Eaton to Help Army Investigate 3D Printing Use Cases
Under the terms of the deal, Eaton will work with the University of Toledo in exploring how additive manufacturing and advanced materials can replace damaged components in support of the U.S. Army Corps of Engineers.
Work will be done with the university’s Polymer Institute; Center for Materials and Sensor Characterization; Failure, Fracture and Fatigue Laboratory; and Micro/Nano-Mechanics Laboratory, Eaton said.
The University of Toledo has worked with other organizations in developing 3D printing techniques and applications since it established its Additive Manufacturing Center of Excellence in 2016, Eaton said.
Eaton added that the effort will be focused on large-format metal additive manufacturing, the use of large-format polymer printing to manufacture molds and health monitoring and predictive maintenance.
Bryan Farrens, senior manager for government programs at Eaton, said the Department of Defense project will advance component replacement strategies that leverage material databases, manufacturing simulations and field data.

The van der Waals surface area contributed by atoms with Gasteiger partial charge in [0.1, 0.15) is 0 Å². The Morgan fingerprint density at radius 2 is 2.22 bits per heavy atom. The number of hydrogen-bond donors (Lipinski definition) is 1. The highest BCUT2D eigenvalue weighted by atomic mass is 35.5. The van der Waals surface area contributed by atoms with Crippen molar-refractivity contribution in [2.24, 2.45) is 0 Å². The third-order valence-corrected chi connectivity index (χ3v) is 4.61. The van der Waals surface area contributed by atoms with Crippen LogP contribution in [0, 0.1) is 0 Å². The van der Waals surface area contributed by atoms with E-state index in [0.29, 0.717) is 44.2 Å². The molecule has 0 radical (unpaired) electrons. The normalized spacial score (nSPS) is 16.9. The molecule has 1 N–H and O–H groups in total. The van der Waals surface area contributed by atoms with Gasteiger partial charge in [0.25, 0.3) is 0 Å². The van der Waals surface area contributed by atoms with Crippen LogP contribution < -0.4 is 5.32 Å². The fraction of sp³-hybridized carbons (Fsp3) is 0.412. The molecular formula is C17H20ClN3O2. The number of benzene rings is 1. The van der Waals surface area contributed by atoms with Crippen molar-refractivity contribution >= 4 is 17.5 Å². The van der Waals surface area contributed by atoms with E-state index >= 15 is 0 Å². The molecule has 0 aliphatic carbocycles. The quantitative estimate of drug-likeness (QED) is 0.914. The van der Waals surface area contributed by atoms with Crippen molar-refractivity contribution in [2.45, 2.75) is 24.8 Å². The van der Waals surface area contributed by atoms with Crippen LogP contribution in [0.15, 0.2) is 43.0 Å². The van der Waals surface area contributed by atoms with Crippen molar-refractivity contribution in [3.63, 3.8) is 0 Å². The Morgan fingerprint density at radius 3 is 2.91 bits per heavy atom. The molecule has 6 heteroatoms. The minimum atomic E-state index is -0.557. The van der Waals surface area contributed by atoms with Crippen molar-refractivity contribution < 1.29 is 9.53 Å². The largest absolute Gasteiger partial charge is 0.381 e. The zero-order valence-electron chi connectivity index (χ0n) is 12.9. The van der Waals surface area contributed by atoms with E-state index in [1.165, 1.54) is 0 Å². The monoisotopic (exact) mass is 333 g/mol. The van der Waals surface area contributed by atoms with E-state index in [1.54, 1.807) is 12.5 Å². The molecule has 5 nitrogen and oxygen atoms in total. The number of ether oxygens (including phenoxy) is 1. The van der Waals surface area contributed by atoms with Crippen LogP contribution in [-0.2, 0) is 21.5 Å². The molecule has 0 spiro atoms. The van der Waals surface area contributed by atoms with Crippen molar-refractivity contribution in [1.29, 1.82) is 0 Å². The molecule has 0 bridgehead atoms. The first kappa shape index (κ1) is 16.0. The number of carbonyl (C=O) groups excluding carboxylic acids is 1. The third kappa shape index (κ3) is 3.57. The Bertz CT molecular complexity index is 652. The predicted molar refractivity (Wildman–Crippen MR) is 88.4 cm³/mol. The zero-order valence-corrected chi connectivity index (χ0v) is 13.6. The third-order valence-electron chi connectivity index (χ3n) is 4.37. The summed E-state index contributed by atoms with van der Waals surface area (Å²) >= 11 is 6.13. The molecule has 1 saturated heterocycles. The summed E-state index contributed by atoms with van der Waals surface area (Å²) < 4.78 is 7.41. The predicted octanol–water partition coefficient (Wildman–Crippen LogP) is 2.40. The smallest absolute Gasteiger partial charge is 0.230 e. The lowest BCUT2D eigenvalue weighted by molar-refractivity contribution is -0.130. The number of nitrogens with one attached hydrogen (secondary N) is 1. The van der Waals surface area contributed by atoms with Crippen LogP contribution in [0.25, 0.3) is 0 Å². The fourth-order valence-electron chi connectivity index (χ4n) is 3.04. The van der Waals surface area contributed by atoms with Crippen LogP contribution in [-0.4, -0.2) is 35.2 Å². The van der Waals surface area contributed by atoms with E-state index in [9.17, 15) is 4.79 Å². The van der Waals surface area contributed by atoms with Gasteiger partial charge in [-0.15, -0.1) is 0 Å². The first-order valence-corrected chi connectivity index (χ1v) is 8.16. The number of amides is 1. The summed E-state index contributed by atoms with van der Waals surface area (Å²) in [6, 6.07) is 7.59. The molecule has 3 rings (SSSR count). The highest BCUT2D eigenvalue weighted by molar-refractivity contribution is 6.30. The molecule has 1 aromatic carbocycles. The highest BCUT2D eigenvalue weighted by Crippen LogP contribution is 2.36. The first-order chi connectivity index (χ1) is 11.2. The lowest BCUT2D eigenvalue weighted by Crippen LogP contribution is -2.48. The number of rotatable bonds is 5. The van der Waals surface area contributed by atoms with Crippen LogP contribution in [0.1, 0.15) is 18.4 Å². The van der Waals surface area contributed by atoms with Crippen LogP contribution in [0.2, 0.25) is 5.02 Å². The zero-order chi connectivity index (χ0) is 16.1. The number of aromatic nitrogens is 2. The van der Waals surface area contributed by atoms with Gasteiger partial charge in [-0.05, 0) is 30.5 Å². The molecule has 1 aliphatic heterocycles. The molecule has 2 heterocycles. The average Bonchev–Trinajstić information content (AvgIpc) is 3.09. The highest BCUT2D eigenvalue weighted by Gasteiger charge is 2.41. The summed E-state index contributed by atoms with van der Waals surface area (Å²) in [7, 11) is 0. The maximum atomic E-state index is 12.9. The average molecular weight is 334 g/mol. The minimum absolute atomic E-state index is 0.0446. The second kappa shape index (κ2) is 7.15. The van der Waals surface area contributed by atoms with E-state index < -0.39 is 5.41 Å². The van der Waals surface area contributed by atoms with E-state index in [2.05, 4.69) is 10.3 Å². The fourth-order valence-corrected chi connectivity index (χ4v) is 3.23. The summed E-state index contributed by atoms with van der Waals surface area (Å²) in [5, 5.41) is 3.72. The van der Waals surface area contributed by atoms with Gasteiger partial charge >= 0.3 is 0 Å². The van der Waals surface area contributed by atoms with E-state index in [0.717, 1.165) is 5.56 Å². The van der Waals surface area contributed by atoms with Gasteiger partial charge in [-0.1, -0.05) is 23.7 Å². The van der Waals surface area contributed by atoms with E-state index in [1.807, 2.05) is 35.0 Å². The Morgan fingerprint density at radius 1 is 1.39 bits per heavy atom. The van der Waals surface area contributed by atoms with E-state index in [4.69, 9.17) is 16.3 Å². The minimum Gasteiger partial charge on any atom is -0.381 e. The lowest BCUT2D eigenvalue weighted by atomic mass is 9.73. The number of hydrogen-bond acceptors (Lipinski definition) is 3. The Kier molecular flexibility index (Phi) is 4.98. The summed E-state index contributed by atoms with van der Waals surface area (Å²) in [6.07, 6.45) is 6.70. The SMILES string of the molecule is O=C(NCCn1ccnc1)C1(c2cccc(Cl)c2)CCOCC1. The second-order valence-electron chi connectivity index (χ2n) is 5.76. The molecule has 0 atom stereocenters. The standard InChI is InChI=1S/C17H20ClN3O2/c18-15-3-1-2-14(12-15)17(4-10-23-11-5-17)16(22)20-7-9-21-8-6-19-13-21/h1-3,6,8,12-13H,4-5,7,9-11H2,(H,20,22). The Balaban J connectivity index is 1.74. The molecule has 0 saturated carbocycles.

ERDC senior scientific technical manager Robert Moser added that the effort will lay the groundwork for improvements to the reliability and resilience of infrastructure.
Headquartered in Vicksburg, Mississippi, ERDC is a research organization that tackles challenges in civil and military engineering, geospatial sciences, water resources and environmental sciences in support of DOD organizations and the public.
ERDC is made up of about 2,100 employees and seven laboratories across Vicksburg, Illinois, New Hampshire and Virginia, Eaton said.
Category: Defense and Intelligence
Tags: 3D printing advanced materials Bryan Farrens Defense and Intelligence Eaton Robert Moser University of Toledo USACE